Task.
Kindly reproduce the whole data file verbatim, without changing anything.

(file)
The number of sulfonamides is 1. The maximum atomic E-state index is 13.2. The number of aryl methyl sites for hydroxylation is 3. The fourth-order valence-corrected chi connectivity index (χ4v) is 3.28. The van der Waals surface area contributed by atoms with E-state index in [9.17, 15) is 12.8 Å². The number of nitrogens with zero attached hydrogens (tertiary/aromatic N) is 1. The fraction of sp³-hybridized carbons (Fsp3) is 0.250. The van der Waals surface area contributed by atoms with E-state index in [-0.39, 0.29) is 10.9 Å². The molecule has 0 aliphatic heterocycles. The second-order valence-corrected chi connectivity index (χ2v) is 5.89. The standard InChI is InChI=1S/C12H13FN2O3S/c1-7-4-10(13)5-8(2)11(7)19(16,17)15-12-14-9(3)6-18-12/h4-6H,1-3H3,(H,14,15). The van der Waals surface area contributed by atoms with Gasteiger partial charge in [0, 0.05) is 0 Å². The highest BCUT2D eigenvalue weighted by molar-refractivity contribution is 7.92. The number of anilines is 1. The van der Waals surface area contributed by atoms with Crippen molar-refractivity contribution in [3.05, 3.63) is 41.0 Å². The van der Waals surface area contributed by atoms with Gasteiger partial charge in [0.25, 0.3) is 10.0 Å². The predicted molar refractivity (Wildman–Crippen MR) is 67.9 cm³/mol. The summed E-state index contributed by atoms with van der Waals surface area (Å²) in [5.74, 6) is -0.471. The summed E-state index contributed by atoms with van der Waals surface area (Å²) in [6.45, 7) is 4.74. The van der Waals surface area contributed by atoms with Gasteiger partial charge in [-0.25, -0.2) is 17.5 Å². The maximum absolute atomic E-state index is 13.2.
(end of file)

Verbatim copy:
The number of sulfonamides is 1. The maximum atomic E-state index is 13.2. The number of aryl methyl sites for hydroxylation is 3. The fourth-order valence-corrected chi connectivity index (χ4v) is 3.28. The van der Waals surface area contributed by atoms with E-state index in [9.17, 15) is 12.8 Å². The number of nitrogens with zero attached hydrogens (tertiary/aromatic N) is 1. The fraction of sp³-hybridized carbons (Fsp3) is 0.250. The van der Waals surface area contributed by atoms with E-state index in [-0.39, 0.29) is 10.9 Å². The molecule has 0 aliphatic heterocycles. The second-order valence-corrected chi connectivity index (χ2v) is 5.89. The standard InChI is InChI=1S/C12H13FN2O3S/c1-7-4-10(13)5-8(2)11(7)19(16,17)15-12-14-9(3)6-18-12/h4-6H,1-3H3,(H,14,15). The van der Waals surface area contributed by atoms with Gasteiger partial charge in [0, 0.05) is 0 Å². The highest BCUT2D eigenvalue weighted by molar-refractivity contribution is 7.92. The number of anilines is 1. The van der Waals surface area contributed by atoms with Crippen molar-refractivity contribution in [3.05, 3.63) is 41.0 Å². The van der Waals surface area contributed by atoms with Gasteiger partial charge in [0.25, 0.3) is 10.0 Å². The predicted molar refractivity (Wildman–Crippen MR) is 67.9 cm³/mol. The summed E-state index contributed by atoms with van der Waals surface area (Å²) in [5.74, 6) is -0.471. The summed E-state index contributed by atoms with van der Waals surface area (Å²) in [6.45, 7) is 4.74. The van der Waals surface area contributed by atoms with Gasteiger partial charge in [-0.25, -0.2) is 17.5 Å². The maximum absolute atomic E-state index is 13.2.